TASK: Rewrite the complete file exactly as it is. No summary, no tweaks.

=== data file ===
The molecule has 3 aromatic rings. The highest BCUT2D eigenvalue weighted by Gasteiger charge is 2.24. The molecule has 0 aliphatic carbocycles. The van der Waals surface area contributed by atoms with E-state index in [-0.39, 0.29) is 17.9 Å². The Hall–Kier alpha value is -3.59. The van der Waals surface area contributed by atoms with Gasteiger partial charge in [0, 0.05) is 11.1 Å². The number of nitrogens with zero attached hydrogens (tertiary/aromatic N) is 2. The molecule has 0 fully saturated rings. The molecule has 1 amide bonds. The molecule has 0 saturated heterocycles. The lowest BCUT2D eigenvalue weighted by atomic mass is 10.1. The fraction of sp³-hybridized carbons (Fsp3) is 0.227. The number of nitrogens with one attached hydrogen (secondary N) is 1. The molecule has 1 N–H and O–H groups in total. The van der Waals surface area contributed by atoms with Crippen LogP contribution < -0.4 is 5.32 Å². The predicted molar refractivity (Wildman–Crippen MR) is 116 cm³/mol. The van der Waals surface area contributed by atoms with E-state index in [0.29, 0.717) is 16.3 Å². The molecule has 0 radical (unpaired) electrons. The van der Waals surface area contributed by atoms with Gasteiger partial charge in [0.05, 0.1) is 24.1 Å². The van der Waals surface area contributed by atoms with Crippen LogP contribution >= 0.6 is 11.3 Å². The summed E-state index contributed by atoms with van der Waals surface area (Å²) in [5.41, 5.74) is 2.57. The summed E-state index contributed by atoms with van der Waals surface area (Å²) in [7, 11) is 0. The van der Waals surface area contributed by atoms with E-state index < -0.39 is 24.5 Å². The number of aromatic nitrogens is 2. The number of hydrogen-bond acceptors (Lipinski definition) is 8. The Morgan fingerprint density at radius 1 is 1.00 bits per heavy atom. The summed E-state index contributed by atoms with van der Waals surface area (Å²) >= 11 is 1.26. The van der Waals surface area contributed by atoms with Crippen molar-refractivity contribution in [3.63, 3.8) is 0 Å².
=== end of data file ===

The molecule has 3 aromatic rings. The highest BCUT2D eigenvalue weighted by Gasteiger charge is 2.24. The molecule has 0 aliphatic carbocycles. The van der Waals surface area contributed by atoms with E-state index in [-0.39, 0.29) is 17.9 Å². The Hall–Kier alpha value is -3.59. The van der Waals surface area contributed by atoms with Gasteiger partial charge in [0, 0.05) is 11.1 Å². The number of nitrogens with zero attached hydrogens (tertiary/aromatic N) is 2. The molecule has 0 fully saturated rings. The molecule has 1 amide bonds. The molecule has 0 saturated heterocycles. The lowest BCUT2D eigenvalue weighted by atomic mass is 10.1. The fraction of sp³-hybridized carbons (Fsp3) is 0.227. The number of nitrogens with one attached hydrogen (secondary N) is 1. The molecule has 1 N–H and O–H groups in total. The van der Waals surface area contributed by atoms with Crippen LogP contribution < -0.4 is 5.32 Å². The predicted molar refractivity (Wildman–Crippen MR) is 116 cm³/mol. The van der Waals surface area contributed by atoms with E-state index in [0.29, 0.717) is 16.3 Å². The molecule has 0 radical (unpaired) electrons. The van der Waals surface area contributed by atoms with Gasteiger partial charge in [0.05, 0.1) is 24.1 Å². The van der Waals surface area contributed by atoms with Crippen LogP contribution >= 0.6 is 11.3 Å². The summed E-state index contributed by atoms with van der Waals surface area (Å²) in [5.41, 5.74) is 2.57. The summed E-state index contributed by atoms with van der Waals surface area (Å²) in [7, 11) is 0. The van der Waals surface area contributed by atoms with E-state index < -0.39 is 24.5 Å². The number of aromatic nitrogens is 2. The number of hydrogen-bond acceptors (Lipinski definition) is 8. The Morgan fingerprint density at radius 1 is 1.00 bits per heavy atom. The summed E-state index contributed by atoms with van der Waals surface area (Å²) >= 11 is 1.26. The van der Waals surface area contributed by atoms with Crippen molar-refractivity contribution in [3.63, 3.8) is 0 Å².